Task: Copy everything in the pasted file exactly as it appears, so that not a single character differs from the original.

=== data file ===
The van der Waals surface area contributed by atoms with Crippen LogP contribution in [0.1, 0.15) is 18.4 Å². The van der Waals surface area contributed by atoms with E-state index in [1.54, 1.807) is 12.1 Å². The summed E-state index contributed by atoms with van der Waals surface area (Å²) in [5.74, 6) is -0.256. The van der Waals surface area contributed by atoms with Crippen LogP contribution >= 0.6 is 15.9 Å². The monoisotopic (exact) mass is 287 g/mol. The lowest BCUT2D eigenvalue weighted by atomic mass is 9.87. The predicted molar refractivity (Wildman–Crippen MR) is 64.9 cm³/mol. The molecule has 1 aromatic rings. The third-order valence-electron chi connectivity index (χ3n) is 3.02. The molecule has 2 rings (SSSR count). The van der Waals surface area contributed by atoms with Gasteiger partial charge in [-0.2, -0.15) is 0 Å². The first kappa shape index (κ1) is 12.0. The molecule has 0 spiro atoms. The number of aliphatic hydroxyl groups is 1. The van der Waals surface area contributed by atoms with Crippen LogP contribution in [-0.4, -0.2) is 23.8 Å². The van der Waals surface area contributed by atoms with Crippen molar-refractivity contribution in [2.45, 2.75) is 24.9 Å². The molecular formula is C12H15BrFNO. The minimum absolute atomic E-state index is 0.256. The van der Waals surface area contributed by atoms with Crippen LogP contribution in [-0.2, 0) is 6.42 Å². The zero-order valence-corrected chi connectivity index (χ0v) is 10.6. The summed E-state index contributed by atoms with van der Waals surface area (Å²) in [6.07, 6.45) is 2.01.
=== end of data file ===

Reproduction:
The van der Waals surface area contributed by atoms with Crippen LogP contribution in [0.1, 0.15) is 18.4 Å². The van der Waals surface area contributed by atoms with E-state index in [1.54, 1.807) is 12.1 Å². The summed E-state index contributed by atoms with van der Waals surface area (Å²) in [5.74, 6) is -0.256. The van der Waals surface area contributed by atoms with Crippen LogP contribution >= 0.6 is 15.9 Å². The monoisotopic (exact) mass is 287 g/mol. The lowest BCUT2D eigenvalue weighted by atomic mass is 9.87. The predicted molar refractivity (Wildman–Crippen MR) is 64.9 cm³/mol. The molecule has 1 aromatic rings. The third-order valence-electron chi connectivity index (χ3n) is 3.02. The molecule has 2 rings (SSSR count). The van der Waals surface area contributed by atoms with Gasteiger partial charge in [-0.2, -0.15) is 0 Å². The first kappa shape index (κ1) is 12.0. The molecule has 0 spiro atoms. The number of aliphatic hydroxyl groups is 1. The van der Waals surface area contributed by atoms with Crippen LogP contribution in [-0.4, -0.2) is 23.8 Å². The van der Waals surface area contributed by atoms with Crippen molar-refractivity contribution in [2.45, 2.75) is 24.9 Å². The molecular formula is C12H15BrFNO. The minimum absolute atomic E-state index is 0.256. The van der Waals surface area contributed by atoms with Crippen LogP contribution in [-0.2, 0) is 6.42 Å². The zero-order valence-corrected chi connectivity index (χ0v) is 10.6. The summed E-state index contributed by atoms with van der Waals surface area (Å²) in [6.07, 6.45) is 2.01.